“Panditji arrived on schedule, and as is customary in Madras, he was welcomed with a rose garland and sprayed with fragrant water from a silver jar with a spout. He acknowledged it all with his wonderful simplicity. Vasan Sahab stood by his side and I think he was waiting for Panditji to greet Vyjayanthi who was right there in front of his eyes. Suddenly, Panditji’s searching eyes caught a glimpse of me at the far end of the line. He walked briskly towards me saying, “Yousuf, I heard you were here and decided to drop in.” Vasan Sahab hurried behind him and, in a second, Panditji had reached where I was standing, stretching his arm over my shoulder affectionately. I was least prepared for the recognition and it took an instant for me to realise that I was walking with the country’s most loved and admired leader.
Panditji spent a quarter of an hour in the studio, talking mostly about the potential of the medium to awaken social introspection and the desire to change stagnant customs and conventions in society. He had little time to watch new films but he came to know a lot from people he met and interacted with in his personal circle. After that, we never heard the Panditji-Papa story from Vyjayanthi’s grandmother.”
I have often re-read this anecdote in that book and chuckled over it. And to think it all happened in Gemini – a place that is today so far removed from its cinematic past. True, The Park has something of the film world in its interiors but as for the rest of the place, it is just a rabbit’s warren of the ugliest collection of buildings you can come across. But wait, there are a couple of incomplete towers that could be used in any film set and I will not be surprised if they have made it to some movie or the other.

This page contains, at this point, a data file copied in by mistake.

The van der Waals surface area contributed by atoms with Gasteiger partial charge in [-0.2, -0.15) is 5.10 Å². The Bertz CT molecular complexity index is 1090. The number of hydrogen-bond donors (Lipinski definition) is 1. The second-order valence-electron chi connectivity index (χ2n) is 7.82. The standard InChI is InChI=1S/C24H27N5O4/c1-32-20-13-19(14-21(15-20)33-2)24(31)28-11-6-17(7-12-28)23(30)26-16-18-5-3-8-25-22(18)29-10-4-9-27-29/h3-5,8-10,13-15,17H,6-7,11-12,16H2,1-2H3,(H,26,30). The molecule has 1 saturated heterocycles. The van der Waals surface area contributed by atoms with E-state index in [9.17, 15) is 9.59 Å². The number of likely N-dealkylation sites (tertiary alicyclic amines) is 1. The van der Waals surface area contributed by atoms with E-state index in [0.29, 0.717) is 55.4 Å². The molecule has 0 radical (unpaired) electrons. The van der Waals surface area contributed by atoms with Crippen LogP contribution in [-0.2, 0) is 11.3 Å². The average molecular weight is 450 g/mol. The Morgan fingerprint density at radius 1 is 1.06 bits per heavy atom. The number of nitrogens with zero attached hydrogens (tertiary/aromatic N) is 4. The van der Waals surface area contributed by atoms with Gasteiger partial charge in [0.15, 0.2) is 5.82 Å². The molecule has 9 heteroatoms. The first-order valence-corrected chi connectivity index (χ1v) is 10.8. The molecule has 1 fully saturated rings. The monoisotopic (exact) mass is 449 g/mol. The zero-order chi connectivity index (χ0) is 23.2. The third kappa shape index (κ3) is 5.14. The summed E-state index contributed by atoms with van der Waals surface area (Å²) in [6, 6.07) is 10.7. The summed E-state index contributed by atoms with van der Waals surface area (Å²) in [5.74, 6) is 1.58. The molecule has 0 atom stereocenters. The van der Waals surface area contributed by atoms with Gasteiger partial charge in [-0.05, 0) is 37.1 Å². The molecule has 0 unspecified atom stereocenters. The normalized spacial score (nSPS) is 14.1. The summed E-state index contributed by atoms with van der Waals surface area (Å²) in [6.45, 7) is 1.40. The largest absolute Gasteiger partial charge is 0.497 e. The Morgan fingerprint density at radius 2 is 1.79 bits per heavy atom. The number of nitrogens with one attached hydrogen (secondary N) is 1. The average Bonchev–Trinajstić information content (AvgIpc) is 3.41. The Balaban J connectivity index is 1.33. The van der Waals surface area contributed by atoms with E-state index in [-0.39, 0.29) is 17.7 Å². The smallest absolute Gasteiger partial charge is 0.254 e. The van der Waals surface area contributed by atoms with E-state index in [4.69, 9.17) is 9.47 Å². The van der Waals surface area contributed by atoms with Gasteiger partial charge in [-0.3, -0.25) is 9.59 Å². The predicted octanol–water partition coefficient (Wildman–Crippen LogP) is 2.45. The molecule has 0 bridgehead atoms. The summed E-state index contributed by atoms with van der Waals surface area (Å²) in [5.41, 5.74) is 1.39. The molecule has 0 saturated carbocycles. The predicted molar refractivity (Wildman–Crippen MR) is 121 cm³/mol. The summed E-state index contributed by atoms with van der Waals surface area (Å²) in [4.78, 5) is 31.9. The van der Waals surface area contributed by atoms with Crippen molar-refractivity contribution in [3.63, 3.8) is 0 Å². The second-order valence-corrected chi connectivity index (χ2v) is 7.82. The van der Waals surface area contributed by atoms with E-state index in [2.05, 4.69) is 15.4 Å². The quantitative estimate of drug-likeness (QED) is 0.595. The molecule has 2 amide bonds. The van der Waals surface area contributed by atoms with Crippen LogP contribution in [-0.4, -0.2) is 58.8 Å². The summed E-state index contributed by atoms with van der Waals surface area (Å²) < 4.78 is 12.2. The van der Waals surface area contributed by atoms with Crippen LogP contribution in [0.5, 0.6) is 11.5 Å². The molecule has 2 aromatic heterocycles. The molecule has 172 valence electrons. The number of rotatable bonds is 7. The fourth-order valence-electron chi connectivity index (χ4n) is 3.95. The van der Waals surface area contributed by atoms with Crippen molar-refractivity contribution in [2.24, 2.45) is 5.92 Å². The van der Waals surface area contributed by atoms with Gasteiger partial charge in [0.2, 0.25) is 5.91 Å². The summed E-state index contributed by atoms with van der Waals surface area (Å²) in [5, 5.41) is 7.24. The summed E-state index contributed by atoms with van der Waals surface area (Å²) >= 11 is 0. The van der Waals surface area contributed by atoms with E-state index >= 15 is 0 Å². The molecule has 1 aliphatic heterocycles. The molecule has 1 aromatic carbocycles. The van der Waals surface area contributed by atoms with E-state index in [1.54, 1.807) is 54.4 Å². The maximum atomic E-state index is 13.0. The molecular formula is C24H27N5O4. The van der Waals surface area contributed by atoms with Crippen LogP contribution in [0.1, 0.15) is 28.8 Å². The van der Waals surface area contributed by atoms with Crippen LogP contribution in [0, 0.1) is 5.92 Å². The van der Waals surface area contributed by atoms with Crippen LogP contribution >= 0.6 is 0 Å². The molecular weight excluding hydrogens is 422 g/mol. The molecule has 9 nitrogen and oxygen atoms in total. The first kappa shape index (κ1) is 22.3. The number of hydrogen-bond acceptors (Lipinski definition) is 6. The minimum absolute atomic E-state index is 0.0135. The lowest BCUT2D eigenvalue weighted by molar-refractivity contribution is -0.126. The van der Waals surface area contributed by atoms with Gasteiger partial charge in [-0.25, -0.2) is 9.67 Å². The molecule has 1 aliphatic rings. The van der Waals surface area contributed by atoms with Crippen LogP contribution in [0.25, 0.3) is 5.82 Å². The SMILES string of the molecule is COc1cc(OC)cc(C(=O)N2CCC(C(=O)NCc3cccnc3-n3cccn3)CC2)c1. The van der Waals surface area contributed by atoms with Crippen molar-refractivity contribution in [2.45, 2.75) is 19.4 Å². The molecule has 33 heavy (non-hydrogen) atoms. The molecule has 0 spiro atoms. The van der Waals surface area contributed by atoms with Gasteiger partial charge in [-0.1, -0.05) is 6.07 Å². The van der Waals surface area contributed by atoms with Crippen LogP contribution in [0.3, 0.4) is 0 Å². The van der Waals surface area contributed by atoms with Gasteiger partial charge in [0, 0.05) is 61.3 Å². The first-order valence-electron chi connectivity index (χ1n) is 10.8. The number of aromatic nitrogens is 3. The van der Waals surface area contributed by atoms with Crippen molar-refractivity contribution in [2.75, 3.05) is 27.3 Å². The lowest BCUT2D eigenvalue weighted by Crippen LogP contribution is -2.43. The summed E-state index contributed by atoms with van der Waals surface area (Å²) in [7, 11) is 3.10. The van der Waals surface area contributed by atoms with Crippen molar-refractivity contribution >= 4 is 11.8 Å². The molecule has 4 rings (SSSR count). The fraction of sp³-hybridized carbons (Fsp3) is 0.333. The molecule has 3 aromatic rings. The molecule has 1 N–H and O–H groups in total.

Dilip Kumar also writes of B. Nagi Reddy with great affection. It was during the making of Ram Aur Shyam at the latter’s Vijaya Vauhini studios (another lost landmark) in 1967 that the former became engaged to and later married Saira Banu. Though the wedding happened in Bombay, Nagi Reddy and family made sure that the bride was welcomed in Madras with fanfare as well. Dilip and Saira were back in Madras for shooting A Bhim Singh’s Gopi in 1970, once again at Vijaya Vauhini, and the film starred them both. The couple rented a bungalow in the Kodambakkam area and spent several months there. Dilip Kumar recalls that it had a frontage that was filled with sand and also a badminton court with a high roof of palm leaves. He and Saira Banu drove all around the city. “Whenever I packed up early from the shooting we used the time we got to drive through the city, taking in the sight of cycle rickshaws jostling with cars and buses fearlessly on busy streets lined with flower stalls that displayed strands of jasmine and multi-hued flowers.” The observation by Dilip Kumar is significant for it was just then that the Tamil Nadu Government was replacing hand-pulled rickshaws with the mechanised ones.
I have since ascertained from my dear friend S.K. Raja that the house that Dilip Kumar rented was a large property located in what is today Valasaravakkam. The owners refused to accept any rent and in return, Dilip Kumar left behind his car as a gift. For years the family had the tradition of sending him Rumani mangoes from their orchard as he loved the fruit. The place changed hands a few years ago and has since given way to highrise.